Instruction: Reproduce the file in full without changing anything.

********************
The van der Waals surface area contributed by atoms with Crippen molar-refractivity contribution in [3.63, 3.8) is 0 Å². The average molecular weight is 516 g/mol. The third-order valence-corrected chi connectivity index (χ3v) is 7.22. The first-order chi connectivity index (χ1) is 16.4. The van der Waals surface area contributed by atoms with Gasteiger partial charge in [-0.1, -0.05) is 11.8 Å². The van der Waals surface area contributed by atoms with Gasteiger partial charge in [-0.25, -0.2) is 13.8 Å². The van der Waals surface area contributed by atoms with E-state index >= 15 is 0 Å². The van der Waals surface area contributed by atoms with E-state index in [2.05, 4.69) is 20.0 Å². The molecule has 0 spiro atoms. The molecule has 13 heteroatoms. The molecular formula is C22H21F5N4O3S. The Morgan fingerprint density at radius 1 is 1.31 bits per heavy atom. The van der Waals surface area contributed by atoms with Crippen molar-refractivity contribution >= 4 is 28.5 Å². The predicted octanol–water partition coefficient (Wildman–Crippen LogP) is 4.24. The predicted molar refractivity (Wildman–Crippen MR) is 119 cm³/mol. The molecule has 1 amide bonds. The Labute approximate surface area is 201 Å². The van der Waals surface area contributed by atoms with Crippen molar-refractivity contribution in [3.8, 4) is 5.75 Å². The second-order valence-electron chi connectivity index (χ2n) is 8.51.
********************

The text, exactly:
The van der Waals surface area contributed by atoms with Crippen molar-refractivity contribution in [3.63, 3.8) is 0 Å². The average molecular weight is 516 g/mol. The third-order valence-corrected chi connectivity index (χ3v) is 7.22. The first-order chi connectivity index (χ1) is 16.4. The van der Waals surface area contributed by atoms with Gasteiger partial charge in [-0.1, -0.05) is 11.8 Å². The van der Waals surface area contributed by atoms with Gasteiger partial charge in [-0.25, -0.2) is 13.8 Å². The van der Waals surface area contributed by atoms with E-state index >= 15 is 0 Å². The van der Waals surface area contributed by atoms with E-state index in [2.05, 4.69) is 20.0 Å². The molecule has 0 spiro atoms. The molecule has 13 heteroatoms. The molecular formula is C22H21F5N4O3S. The Morgan fingerprint density at radius 1 is 1.31 bits per heavy atom. The van der Waals surface area contributed by atoms with Crippen molar-refractivity contribution >= 4 is 28.5 Å². The predicted octanol–water partition coefficient (Wildman–Crippen LogP) is 4.24. The predicted molar refractivity (Wildman–Crippen MR) is 119 cm³/mol. The molecule has 1 amide bonds. The Labute approximate surface area is 201 Å². The van der Waals surface area contributed by atoms with Crippen molar-refractivity contribution in [3.8, 4) is 5.75 Å². The second-order valence-electron chi connectivity index (χ2n) is 8.51.